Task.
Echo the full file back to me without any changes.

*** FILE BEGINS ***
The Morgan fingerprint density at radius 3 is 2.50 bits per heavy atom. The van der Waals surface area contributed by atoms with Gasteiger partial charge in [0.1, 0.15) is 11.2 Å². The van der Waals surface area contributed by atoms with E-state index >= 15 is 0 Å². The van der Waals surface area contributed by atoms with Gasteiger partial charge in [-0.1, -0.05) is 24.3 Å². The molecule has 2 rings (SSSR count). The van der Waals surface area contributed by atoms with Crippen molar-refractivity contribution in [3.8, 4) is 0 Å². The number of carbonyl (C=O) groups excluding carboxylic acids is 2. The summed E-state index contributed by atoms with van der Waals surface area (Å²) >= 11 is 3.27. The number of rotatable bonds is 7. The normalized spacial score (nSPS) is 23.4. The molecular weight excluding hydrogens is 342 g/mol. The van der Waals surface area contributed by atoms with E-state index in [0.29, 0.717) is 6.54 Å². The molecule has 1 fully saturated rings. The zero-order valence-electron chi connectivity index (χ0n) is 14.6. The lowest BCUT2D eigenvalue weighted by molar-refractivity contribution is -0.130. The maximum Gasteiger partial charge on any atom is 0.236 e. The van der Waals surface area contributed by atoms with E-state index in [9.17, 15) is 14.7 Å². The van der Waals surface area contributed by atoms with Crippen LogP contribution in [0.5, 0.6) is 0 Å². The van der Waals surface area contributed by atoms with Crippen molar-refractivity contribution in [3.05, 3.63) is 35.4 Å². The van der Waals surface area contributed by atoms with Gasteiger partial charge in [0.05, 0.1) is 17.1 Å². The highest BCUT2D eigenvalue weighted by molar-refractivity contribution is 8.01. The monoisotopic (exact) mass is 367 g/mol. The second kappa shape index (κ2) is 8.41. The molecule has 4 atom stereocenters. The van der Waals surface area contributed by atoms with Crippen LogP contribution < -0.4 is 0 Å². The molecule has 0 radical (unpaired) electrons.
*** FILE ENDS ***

The Morgan fingerprint density at radius 3 is 2.50 bits per heavy atom. The van der Waals surface area contributed by atoms with Gasteiger partial charge in [0.1, 0.15) is 11.2 Å². The van der Waals surface area contributed by atoms with E-state index >= 15 is 0 Å². The van der Waals surface area contributed by atoms with Gasteiger partial charge in [-0.1, -0.05) is 24.3 Å². The molecule has 2 rings (SSSR count). The van der Waals surface area contributed by atoms with Crippen molar-refractivity contribution in [3.8, 4) is 0 Å². The number of carbonyl (C=O) groups excluding carboxylic acids is 2. The summed E-state index contributed by atoms with van der Waals surface area (Å²) >= 11 is 3.27. The number of rotatable bonds is 7. The normalized spacial score (nSPS) is 23.4. The molecular weight excluding hydrogens is 342 g/mol. The van der Waals surface area contributed by atoms with E-state index in [0.29, 0.717) is 6.54 Å². The molecule has 1 fully saturated rings. The zero-order valence-electron chi connectivity index (χ0n) is 14.6. The lowest BCUT2D eigenvalue weighted by molar-refractivity contribution is -0.130. The maximum Gasteiger partial charge on any atom is 0.236 e. The van der Waals surface area contributed by atoms with E-state index in [9.17, 15) is 14.7 Å². The van der Waals surface area contributed by atoms with Crippen LogP contribution in [0.5, 0.6) is 0 Å². The van der Waals surface area contributed by atoms with Crippen molar-refractivity contribution in [3.05, 3.63) is 35.4 Å². The van der Waals surface area contributed by atoms with Gasteiger partial charge in [0.05, 0.1) is 17.1 Å². The highest BCUT2D eigenvalue weighted by molar-refractivity contribution is 8.01. The monoisotopic (exact) mass is 367 g/mol. The second kappa shape index (κ2) is 8.41. The molecule has 4 atom stereocenters. The van der Waals surface area contributed by atoms with Crippen LogP contribution < -0.4 is 0 Å². The molecule has 0 radical (unpaired) electrons.